LONDON (Reuters) - The dollar slipped against the currencies of oil-producing states on Thursday, giving up earlier gains as a bounce in crude prices gave succour to markets shaken by the massive coronavirus-induced drop in demand.
FILE PHOTO: George Washington is seen with printed medical mask on the one Dollar banknote in this illustration taken, March 31, 2020. REUTERS/Dado Ruvic/Illustration
As Brent crude surged on signs producers were cutting production to address collapsing demand for fuel, the greenback fell 1% against the Russian rouble to 75.19.
It also dropped 0.5% against the Norwegian crown to 10.7061, pulling back from a one-month high reached a day earlier. Against the Mexican peso it slipped 0.6% to 24.4990, retreating from a two-week high hit earlier.
The gains for oil came as major economies have been brought to a virtual standstill, with severe restrictions on businesses and travel aimed at limiting the spread of the coronavirus hitting commodity currencies.
In volatile trading, Brent crude soared as much as 15%, bouncing back from its lowest level since June 1999. It was last up 6.6% at $21.72 a barrel.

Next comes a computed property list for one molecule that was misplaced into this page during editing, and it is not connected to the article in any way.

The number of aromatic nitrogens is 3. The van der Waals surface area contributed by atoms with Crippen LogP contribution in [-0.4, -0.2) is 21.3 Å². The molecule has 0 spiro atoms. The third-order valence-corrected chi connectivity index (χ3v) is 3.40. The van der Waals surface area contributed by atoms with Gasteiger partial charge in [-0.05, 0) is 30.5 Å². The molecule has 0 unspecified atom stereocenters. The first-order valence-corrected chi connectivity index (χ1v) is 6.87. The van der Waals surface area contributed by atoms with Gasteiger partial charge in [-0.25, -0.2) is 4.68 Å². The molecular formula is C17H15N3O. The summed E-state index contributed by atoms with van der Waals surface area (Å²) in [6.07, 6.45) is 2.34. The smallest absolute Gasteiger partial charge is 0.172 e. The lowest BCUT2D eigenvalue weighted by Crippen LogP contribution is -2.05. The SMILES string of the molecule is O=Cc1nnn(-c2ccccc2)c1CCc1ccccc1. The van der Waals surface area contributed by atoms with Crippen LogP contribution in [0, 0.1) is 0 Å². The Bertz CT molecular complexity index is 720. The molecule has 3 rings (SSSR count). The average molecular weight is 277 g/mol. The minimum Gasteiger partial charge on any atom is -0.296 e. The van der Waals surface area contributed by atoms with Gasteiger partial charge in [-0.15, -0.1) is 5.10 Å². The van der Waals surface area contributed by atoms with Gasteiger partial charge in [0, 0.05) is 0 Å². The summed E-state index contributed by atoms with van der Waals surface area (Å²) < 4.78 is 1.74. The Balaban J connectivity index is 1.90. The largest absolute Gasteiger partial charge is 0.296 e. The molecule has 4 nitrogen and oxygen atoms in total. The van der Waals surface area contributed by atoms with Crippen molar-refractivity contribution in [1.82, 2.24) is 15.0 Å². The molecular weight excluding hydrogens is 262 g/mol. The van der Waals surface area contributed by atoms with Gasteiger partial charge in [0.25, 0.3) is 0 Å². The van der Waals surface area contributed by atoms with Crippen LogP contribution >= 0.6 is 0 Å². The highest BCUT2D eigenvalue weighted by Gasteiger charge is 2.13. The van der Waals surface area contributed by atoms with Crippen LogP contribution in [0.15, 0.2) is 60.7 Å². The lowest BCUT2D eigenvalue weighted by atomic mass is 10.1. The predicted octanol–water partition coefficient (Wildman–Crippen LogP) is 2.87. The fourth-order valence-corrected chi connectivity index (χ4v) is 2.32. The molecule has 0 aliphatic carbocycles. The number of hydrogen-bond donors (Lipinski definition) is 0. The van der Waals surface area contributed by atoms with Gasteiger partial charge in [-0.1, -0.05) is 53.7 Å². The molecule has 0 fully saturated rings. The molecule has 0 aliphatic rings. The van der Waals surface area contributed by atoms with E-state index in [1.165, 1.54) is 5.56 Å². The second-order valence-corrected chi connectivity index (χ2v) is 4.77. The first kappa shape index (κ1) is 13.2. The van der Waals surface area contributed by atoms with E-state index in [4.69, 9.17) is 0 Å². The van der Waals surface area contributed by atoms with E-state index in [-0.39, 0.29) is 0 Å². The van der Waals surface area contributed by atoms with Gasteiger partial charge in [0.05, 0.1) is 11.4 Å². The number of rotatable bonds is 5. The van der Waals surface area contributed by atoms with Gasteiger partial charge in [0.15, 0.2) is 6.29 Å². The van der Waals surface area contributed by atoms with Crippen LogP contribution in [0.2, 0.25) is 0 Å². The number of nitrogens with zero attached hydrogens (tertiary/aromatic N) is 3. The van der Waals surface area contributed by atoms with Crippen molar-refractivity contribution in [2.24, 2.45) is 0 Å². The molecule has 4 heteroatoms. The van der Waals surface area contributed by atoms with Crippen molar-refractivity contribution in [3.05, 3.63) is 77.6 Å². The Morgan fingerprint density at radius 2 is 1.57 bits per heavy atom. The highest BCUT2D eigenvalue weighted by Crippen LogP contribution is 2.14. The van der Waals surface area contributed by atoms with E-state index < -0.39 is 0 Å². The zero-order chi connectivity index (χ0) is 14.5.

“The price of crude oil has staged a relief rally after coming under intense selling pressures,” said Lee Hardman, currency analyst at MUFG. “It has resulted in the US dollar weakening most notably against oil-related currencies.”
The euro slipped against the dollar after French business activity hit a record low, with the single currency losing 0.3% to fall below $1.08 for the first time in 2-1/2 weeks. It was last at 1.0785.
Investors also awaited euro zone PMI data, due at 0800 GMT.
The French data rattled the euro ahead of a meeting of European Union officials on the bloc’s response to the economic turmoil caused by the global coronavirus pandemic.
Markets are wary given uncertainty over how far EU governments will cooperate in financing the recovery from what is sure to be a deep recession.
Ahead of the outcome of the meeting, the euro was down 0.2% against the pound at 87.60 pence.
The European Central Bank has agreed to accept junk bonds as collateral to allow banks to finance themselves at the ECB, which should be a positive factor for the euro, but investors are waiting for details on the fiscal response.
The dollar was flat against a basket of currencies, lasting trading at 100.540.
Reporting by Tom Wilson; Editing by Shri Navaratnam, Jacqueline Wong and Nick Macfie